Virtual Hosting versus Dedicated Hosting: Which is Right for You - Do You Really Need Dedicated Hosting?
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If you are exceeding your monthly bandwidth limits on a continual basis, you may actually not have to decide at all how much traffic is too much. You may get a nice email from your web host telling you that you need to stay under your limitations, or there will be consequences: added cost most likely, but there are even more extreme measures the web host may take on repeated offenses. It is in your web host’s (and their customers’) best interest to determine which sites are bogging down their servers, and take appropriate action. This may mean additional cost, moving the “offending” site to its own server, or booting it altogether. While this kind of action may not be seen favorably by a web site owner who is the target of such action, a host has to weigh the cost of losing dozens of other customers due to overwhelmed server resources, or the cost of upgrading versus keeping the business of a single customer. Bandwidth is expensive; not just for you, but also for your web host. Even they have allocations provided by their ISP, and they need to make sure the expense of bandwidth is going to outweigh the revenues that are coming in.
Regardless, you should already be aware of the symptoms of the need for your site to have its own machine. So how much traffic is too much traffic? Well, normally if you ask me this question, I would say this: there is no such thing. But in this case, it really is up to your web host to determine what too much traffic and transfer is. Just ask them. I’m sure they’ll tell you.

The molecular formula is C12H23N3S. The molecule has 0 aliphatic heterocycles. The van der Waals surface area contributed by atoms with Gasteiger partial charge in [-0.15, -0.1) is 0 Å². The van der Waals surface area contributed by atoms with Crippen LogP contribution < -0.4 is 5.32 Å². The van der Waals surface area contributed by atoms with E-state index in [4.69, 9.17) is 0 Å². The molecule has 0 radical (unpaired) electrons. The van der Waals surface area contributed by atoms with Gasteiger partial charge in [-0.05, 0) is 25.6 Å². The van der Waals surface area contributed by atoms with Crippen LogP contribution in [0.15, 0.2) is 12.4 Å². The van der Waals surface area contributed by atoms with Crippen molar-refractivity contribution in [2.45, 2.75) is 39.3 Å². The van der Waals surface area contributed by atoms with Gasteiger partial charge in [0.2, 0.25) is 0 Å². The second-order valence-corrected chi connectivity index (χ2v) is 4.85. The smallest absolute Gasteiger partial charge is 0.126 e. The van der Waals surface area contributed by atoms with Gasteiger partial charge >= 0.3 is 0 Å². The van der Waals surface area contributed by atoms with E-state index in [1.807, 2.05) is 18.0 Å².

Another guideline to use to determine your need for a dedicated server is the purpose for which it will be used. If you are simply moving your site to a dedicated server to “escape” the risks of virtual hosting, then this may not be a good enough reason. Don’t misunderstand me, there is nothing “wrong” with going with a dedicated server for this reason, but it may just be a waste. But if your purpose for having your site on a dedicated server is for functionality of the site, then there is good reason to assume that this is a good reason.
Another good reason for you have a dedicated server is the ability to customize both the hardware and the software. With a virtual host, you don’t get to choose which CPU or how much RAM is in the machine; on the same token you usually don’t get to decide what software is going to be installed on it either. If your company requires that you use Novell Networks as your email client, and you need to customize it to the needs of the company or you require a fast, customer service live support console that has to have minimal downtime, chances are good that you’ll need a dedicated server. There are multiple examples of why a company would want a dedicated server, but ultimately they fall into three categories: customizable hardware, customizable software, and unlimited bandwidth without server load issues on or from other sites.
So what if you decide you don’t necessarily need your own whole machine to host your website on, but don’t wish to take the risks of sharing your IP address with bad neighbors? You may not be ready to switch from a virtual host to a dedicated server, but you may need your own IP address, especially if you are using your own SSL certificate or running an ecommerce store, or for SEO purposes. Most virtual hosts allow you to pay for a dedicated IP address, which may serve to keep your site protected from some of the other risks associated with virtual hosting.
Hopefully this article can help you make an informed decision about which type of hosting you really need for your website, and which type is really right for you.
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